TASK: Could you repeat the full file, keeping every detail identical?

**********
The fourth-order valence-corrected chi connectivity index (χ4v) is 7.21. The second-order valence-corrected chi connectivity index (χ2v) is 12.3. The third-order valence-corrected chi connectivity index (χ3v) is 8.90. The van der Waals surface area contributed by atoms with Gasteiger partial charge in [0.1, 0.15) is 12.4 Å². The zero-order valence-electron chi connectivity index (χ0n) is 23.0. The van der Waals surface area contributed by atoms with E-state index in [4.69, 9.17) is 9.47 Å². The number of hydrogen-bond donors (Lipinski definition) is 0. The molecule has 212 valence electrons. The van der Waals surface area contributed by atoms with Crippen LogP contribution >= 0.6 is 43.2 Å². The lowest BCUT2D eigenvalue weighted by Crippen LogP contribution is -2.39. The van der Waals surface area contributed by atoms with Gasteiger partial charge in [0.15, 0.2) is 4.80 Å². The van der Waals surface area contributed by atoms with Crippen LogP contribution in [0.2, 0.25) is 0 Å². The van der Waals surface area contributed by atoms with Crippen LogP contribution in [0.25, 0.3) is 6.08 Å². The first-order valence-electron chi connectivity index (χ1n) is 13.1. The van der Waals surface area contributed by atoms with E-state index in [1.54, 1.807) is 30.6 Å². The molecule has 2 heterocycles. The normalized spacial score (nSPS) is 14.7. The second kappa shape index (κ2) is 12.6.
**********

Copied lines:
The fourth-order valence-corrected chi connectivity index (χ4v) is 7.21. The second-order valence-corrected chi connectivity index (χ2v) is 12.3. The third-order valence-corrected chi connectivity index (χ3v) is 8.90. The van der Waals surface area contributed by atoms with Gasteiger partial charge in [0.1, 0.15) is 12.4 Å². The zero-order valence-electron chi connectivity index (χ0n) is 23.0. The van der Waals surface area contributed by atoms with E-state index in [4.69, 9.17) is 9.47 Å². The number of hydrogen-bond donors (Lipinski definition) is 0. The molecule has 212 valence electrons. The van der Waals surface area contributed by atoms with Crippen LogP contribution >= 0.6 is 43.2 Å². The lowest BCUT2D eigenvalue weighted by Crippen LogP contribution is -2.39. The van der Waals surface area contributed by atoms with Gasteiger partial charge in [0.15, 0.2) is 4.80 Å². The van der Waals surface area contributed by atoms with Crippen LogP contribution in [0.2, 0.25) is 0 Å². The van der Waals surface area contributed by atoms with Crippen LogP contribution in [0.25, 0.3) is 6.08 Å². The first-order valence-electron chi connectivity index (χ1n) is 13.1. The van der Waals surface area contributed by atoms with E-state index in [1.54, 1.807) is 30.6 Å². The molecule has 2 heterocycles. The normalized spacial score (nSPS) is 14.7. The second kappa shape index (κ2) is 12.6.